Iraq War Drumbeat: Bush Administration Claims Bin Laden Tape as Proof of Iraq and Al Qaeda Ties


Bin LadenFebruary 12, 2003

New York Times:

Senior Bush administration officials intensified the effort to make the case for military action against Saddam Hussein today, with testimony by Secretary of State Colin L. Powell and the director of central intelligence, George J. Tenet, linking Iraq and Al Qaeda.

Mr. Powell seized on a new audiotape believed to be of Osama bin Laden, urging Muslims to help Baghdad defend itself against an American attack, as evidence that the Qaeda leader was ”in partnership with Iraq.”

In testimony before the Senate Intelligence Committee today, the F.B.I. director, Robert S. Mueller III, focused on the threat posed by Al Qaeda in the United States. He said several hundred Islamic militants linked to Al Qaeda were in the country, with some organized in cells that could be ordered to carry out terrorist attacks here.

Mr. Powell told the Senate Budget Committee that the bin Laden statement, broadcast this afternoon by Al Jazeera, an Arabic language television network, demonstrated that the United States could not contain Iraq through more aggressive weapons inspections or an enlarged United Nations presence.

USA Today:

Aboard the USS Constellation in the Persian Gulf, cluster bombs primed inside this aircraft carrier and loaded onto jets explode every few days over southern Iraq. But these bombs release a hail of paper leaflets to remind Iraqis the first front of a war is underway.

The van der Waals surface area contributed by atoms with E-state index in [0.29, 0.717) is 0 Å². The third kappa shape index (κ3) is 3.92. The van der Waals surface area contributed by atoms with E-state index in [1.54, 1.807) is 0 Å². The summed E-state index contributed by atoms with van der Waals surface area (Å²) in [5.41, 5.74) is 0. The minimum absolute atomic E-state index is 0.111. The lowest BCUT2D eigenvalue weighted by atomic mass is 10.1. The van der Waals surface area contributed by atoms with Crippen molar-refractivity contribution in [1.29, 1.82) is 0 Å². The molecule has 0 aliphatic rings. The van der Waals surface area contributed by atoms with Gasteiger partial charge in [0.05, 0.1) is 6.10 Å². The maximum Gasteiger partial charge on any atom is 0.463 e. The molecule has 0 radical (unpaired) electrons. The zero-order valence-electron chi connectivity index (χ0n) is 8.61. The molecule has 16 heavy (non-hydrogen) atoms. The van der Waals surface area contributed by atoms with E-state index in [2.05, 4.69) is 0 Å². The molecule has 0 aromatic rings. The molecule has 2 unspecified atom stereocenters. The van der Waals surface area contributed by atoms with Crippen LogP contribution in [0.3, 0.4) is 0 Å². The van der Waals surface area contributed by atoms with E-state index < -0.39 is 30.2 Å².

The fliers warn Iraqis not to attempt to use biological or chemical weapons, not to help Iraqis fleeing the country and to be wary of their own leaders, who might poison the environment during combat.

The leaflets are the most visible part of a psychological battle meant to pave the way for a possible military operation to remove Iraq’s leadership. Psychological operations seek to influence thinking and behavior with subtle and sometimes deceptive information.

Modern “psyops,” as they are called in the military, use leaflets, radio and television broadcasts, recordings, face-to-face meetings, e-mails and cell phone calls. The goal is to persuade enemy soldiers, leaders and civilians to surrender or at least remain neutral during a war.

During the past month, the Pentagon has intensified its leaflet campaign. Coalition aircraft made 11 leaflet drops in January. That’s double the number in the last three months of 2002. This month, there have been five drops.

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